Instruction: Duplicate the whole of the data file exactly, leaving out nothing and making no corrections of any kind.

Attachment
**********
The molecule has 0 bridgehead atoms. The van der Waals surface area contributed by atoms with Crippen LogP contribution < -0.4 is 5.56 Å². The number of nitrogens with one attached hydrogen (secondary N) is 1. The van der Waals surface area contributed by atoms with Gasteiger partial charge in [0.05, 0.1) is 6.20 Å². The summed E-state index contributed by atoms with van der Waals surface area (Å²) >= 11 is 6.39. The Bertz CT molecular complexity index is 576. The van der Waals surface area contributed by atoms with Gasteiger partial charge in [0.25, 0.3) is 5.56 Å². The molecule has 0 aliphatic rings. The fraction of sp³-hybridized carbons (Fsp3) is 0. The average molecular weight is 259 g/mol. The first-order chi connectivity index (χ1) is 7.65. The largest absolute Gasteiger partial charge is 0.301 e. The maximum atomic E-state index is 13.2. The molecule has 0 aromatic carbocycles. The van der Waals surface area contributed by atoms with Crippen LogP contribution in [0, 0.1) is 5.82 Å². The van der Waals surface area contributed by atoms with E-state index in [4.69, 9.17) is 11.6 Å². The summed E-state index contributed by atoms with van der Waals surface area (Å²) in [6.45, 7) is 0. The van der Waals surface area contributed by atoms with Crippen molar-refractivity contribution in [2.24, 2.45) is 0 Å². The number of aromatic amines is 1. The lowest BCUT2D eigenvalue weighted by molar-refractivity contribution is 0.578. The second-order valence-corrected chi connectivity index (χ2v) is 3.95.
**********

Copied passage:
The molecule has 0 bridgehead atoms. The van der Waals surface area contributed by atoms with Crippen LogP contribution < -0.4 is 5.56 Å². The number of nitrogens with one attached hydrogen (secondary N) is 1. The van der Waals surface area contributed by atoms with Gasteiger partial charge in [0.05, 0.1) is 6.20 Å². The summed E-state index contributed by atoms with van der Waals surface area (Å²) >= 11 is 6.39. The Bertz CT molecular complexity index is 576. The van der Waals surface area contributed by atoms with Gasteiger partial charge in [0.25, 0.3) is 5.56 Å². The molecule has 0 aliphatic rings. The fraction of sp³-hybridized carbons (Fsp3) is 0. The average molecular weight is 259 g/mol. The first-order chi connectivity index (χ1) is 7.65. The largest absolute Gasteiger partial charge is 0.301 e. The maximum atomic E-state index is 13.2. The molecule has 0 aromatic carbocycles. The van der Waals surface area contributed by atoms with Crippen LogP contribution in [0, 0.1) is 5.82 Å². The van der Waals surface area contributed by atoms with E-state index in [4.69, 9.17) is 11.6 Å². The summed E-state index contributed by atoms with van der Waals surface area (Å²) in [6.45, 7) is 0. The van der Waals surface area contributed by atoms with Crippen molar-refractivity contribution in [2.24, 2.45) is 0 Å². The number of aromatic amines is 1. The lowest BCUT2D eigenvalue weighted by molar-refractivity contribution is 0.578. The second-order valence-corrected chi connectivity index (χ2v) is 3.95.